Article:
7. In the peculiar facts and circumstances of this case, having regard particularly, for the nature of the structure concerned and the admitted uses for which it was Put by the alleged sub-tenant or sub-tenants, there would be, upon a reasonable view of things, a presumption of negligence on the part of the alleged sub-tenants, for which, in law, the tenant defendant no. 1 would be liable. It is enough, for this purpose, to refer to the decision of the Allahabad High Court in Deputy Lal v. Reoti Prasad : AIR1941All327 where the law on the point has been more or less thoroughly and exhaustively reviewed in the light of the earlier cases and other relevant authorities. In view of that decision, it is unnecessary to discuss any of the other authorities (including text books) cited before us, as broadly spealdng, they were all duly considered and explained in that judgment. We would only add that the Privy Council case of Lewis Pugh Evans Pugh v. Ashutosh Sen, 33 Cal WN 323 : (AIR 1929 PC 69) to which Mr. Sen Gupta drew our attention on the point, has no application, as there apart from anything else, the tort in question was not, strictly speaking, done or committed by the alleged sub-tenants either in respect of the demised property or during the currency of the tenancy or sub-tenancy in respect thereof.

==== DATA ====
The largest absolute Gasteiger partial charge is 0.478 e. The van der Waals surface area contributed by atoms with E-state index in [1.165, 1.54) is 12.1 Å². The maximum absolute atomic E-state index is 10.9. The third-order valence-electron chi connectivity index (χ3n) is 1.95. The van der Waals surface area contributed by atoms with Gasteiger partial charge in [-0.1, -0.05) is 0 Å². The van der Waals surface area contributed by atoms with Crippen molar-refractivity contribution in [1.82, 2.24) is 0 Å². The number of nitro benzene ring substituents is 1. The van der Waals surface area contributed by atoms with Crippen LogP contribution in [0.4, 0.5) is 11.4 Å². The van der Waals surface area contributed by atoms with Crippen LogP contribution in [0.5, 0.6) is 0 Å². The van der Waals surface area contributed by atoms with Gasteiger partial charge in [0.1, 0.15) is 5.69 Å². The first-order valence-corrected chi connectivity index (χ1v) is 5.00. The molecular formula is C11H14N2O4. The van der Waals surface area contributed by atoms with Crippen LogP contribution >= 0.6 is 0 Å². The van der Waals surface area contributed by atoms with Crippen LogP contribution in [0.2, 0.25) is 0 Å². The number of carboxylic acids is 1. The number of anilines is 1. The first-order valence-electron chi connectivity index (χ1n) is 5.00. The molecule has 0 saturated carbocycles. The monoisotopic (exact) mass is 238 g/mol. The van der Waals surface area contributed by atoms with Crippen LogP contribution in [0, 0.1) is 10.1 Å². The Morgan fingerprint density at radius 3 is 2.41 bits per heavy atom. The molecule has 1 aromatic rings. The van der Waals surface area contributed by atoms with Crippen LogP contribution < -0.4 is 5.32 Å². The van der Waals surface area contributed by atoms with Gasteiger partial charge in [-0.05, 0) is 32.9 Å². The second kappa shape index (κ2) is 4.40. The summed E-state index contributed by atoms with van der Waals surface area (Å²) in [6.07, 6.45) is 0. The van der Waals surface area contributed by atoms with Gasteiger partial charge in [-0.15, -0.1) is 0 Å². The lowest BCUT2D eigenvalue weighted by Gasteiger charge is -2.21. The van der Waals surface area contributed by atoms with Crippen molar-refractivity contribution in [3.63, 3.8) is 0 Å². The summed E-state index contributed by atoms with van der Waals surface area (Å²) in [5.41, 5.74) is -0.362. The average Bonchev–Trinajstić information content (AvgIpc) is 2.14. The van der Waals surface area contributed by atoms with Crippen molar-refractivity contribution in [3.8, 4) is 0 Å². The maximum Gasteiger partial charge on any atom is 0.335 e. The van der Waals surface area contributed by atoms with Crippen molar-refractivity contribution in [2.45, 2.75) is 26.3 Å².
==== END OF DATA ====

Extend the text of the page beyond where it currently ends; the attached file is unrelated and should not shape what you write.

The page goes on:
8. A point was raised by Mr. Sen Gupta that the proper issues from the above point of view were not framed in the suit and that accordingly the case should be remanded for fresh orfurther trial. We do not think there is any substantial or legitimate cause for this grievance of Mr. Sen Gupta. The parties appear to have been fully alive to the above aspect too, though no express issue or issues were framed on the Point. We, accordingly, reject this submission of Mr. Sen Gupta.
9. In the above view there can be no answer to the plaintiff's claim for damages or compensation under this head as a matter of law, although the quantum thereof would still require investigation. (The rest of the judgment is not material for the purposes of this report--Ed.).
10. I agree.